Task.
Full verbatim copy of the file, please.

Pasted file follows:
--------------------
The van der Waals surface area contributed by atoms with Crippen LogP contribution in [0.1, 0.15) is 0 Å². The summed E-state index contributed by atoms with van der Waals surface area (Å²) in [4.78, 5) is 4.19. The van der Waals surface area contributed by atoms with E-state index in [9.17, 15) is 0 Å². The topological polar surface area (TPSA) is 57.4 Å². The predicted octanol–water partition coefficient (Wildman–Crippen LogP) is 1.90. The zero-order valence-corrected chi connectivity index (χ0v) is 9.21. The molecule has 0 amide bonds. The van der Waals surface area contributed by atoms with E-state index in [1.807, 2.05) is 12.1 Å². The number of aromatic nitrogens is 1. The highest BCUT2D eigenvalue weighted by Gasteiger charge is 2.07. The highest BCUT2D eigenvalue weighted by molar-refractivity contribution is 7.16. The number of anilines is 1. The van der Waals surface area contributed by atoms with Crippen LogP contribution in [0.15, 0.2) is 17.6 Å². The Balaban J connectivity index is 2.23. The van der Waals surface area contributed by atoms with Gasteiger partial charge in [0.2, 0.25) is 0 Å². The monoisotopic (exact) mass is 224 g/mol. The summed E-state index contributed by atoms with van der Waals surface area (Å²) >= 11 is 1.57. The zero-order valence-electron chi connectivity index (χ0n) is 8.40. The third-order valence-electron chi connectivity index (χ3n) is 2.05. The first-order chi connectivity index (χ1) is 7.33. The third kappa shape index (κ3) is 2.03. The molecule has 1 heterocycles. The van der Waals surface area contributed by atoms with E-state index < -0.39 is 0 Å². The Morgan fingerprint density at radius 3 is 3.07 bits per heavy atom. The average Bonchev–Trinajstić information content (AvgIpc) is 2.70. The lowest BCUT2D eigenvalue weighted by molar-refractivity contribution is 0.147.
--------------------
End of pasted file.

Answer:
The van der Waals surface area contributed by atoms with Crippen LogP contribution in [0.1, 0.15) is 0 Å². The summed E-state index contributed by atoms with van der Waals surface area (Å²) in [4.78, 5) is 4.19. The van der Waals surface area contributed by atoms with E-state index in [9.17, 15) is 0 Å². The topological polar surface area (TPSA) is 57.4 Å². The predicted octanol–water partition coefficient (Wildman–Crippen LogP) is 1.90. The zero-order valence-corrected chi connectivity index (χ0v) is 9.21. The molecule has 0 amide bonds. The van der Waals surface area contributed by atoms with E-state index in [1.807, 2.05) is 12.1 Å². The number of aromatic nitrogens is 1. The highest BCUT2D eigenvalue weighted by Gasteiger charge is 2.07. The highest BCUT2D eigenvalue weighted by molar-refractivity contribution is 7.16. The number of anilines is 1. The van der Waals surface area contributed by atoms with Crippen LogP contribution in [0.15, 0.2) is 17.6 Å². The Balaban J connectivity index is 2.23. The van der Waals surface area contributed by atoms with Gasteiger partial charge in [0.2, 0.25) is 0 Å². The monoisotopic (exact) mass is 224 g/mol. The summed E-state index contributed by atoms with van der Waals surface area (Å²) >= 11 is 1.57. The zero-order valence-electron chi connectivity index (χ0n) is 8.40. The third-order valence-electron chi connectivity index (χ3n) is 2.05. The first-order chi connectivity index (χ1) is 7.33. The third kappa shape index (κ3) is 2.03. The molecule has 1 heterocycles. The van der Waals surface area contributed by atoms with E-state index < -0.39 is 0 Å². The Morgan fingerprint density at radius 3 is 3.07 bits per heavy atom. The average Bonchev–Trinajstić information content (AvgIpc) is 2.70. The lowest BCUT2D eigenvalue weighted by molar-refractivity contribution is 0.147.